I was looking forward to seeing the supermoon over the weekend. I love the moon. I fall in love with it over and over again. Earlier in the week, I had set an alert on my iPhone, to remind myself that “the moon will be super” on the 23rd.
The moon was indeed super on the 23rd. That is, from the 22nd to the first hours of the 23rd. I had in mind the evening of the 23rd. I spent the actual night of the supermoon eating roast duck at the tiny Chinese BBQ restaurant down my street. I ate a terrific amount of it, along with its wonderfully crispy, fatty, duck skin. I was cholesterolically fearless and happy, and I drank lots of Jasmine tea. Then I went home and passed out on the couch.
The month of June has been like the faintest color of lilac purple. So faint, you’d sometimes think you’re seeing white. I floated along the lightest breeze of June, and it’s bringing me to its end. When I pause now and reflect back on the month, the actualized, and concrete forms, changes, events, and ideas materialize as memory, and it makes me believe that June makes living in the moment so natural and easy.
Grapes are so sweet right now, and I’m consuming gigantic watermelons each week. I’ve also discovered how awesome juicing is. I’ll be sharing my favorite juice concoctions soon.
For now, here are a couple things I made over the weekend. The first- a batch of lowfat yogurt.
I had nearly two full gallons of milk in the fridge, a day past its printed expiration date, yet, it was still good. Milk can’t see outside of its carton. Milk doesn’t know when it’s supposed to die. The milk will spoil when it naturally will, so sniff, inspect, taste, before throwing out perfectly fine milk that has passed- within reason- its printed expiration date.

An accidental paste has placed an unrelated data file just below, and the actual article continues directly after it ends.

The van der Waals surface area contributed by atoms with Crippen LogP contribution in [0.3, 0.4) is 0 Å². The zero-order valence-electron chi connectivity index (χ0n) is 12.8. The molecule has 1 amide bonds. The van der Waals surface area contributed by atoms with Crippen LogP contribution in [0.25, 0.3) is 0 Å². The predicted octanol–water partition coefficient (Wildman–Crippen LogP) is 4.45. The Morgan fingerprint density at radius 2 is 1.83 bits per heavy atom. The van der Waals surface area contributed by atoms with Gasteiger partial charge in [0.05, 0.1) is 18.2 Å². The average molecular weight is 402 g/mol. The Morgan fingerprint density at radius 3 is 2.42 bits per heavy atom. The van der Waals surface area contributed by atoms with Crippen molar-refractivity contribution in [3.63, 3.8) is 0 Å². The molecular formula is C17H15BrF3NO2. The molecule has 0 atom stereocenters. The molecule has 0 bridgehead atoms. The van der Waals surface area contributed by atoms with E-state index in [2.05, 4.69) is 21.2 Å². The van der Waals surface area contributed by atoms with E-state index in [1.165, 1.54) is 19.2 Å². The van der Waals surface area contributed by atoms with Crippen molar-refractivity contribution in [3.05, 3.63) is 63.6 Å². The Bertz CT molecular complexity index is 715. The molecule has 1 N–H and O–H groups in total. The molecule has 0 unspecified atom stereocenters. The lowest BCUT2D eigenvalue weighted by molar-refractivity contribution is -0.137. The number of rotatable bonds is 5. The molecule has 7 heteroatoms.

Have you made yogurt at home before? It’s simple. Heat your milk in a large saucepan and set it over medium heat, stirring periodically to make sure it doesn’t burn. Turn off the heat once bubbles just begin to break at the edge- right before it gets to boil. Let the milk cool until you can dip your clean finger in and is warm to the touch. In that meantime, preheat your oven to 110 degrees, and then turn the oven off.
When the milk has cooled, stir in a few spoonfuls of good yogurt with active cultures. You can use supermarket yogurts like Fage for this, and it’ll still be great, but if you can get your hands on fresh yogurt from a local dairy farmer at your farmers’ markets, even better.
After everything is stirred together, cover the saucepan with its lid, wrap it with a towel, and let it sit in the warm oven overnight. I keep the oven light on for warmth. Incubation.
By morning, you’ll have fresh, homemade yogurt. It’s different from anything else. It’s like the smoothest custard.
And then I made Heidi’s baked oatmeal. I was motivated to make it after making these blueberry bars that I had mentioned last week, because I spent the following days eating warmed up leftover blueberry bars for breakfast with coffee. Blueberry bars for breakfast made me happy, but I figured I ought to have something a bit more wholesome as a morning meal, so I turned to Heidi, and her baked oatmeal recipe is it. It’s easy to put together, it’s wholesome, delicious, sweet, but not too sweet. It’s wonderful with a dollop of fresh yogurt on top.
The recipe is from Heidi’s latest cookbook Super Natural Every Day, and you can also find the recipe online here.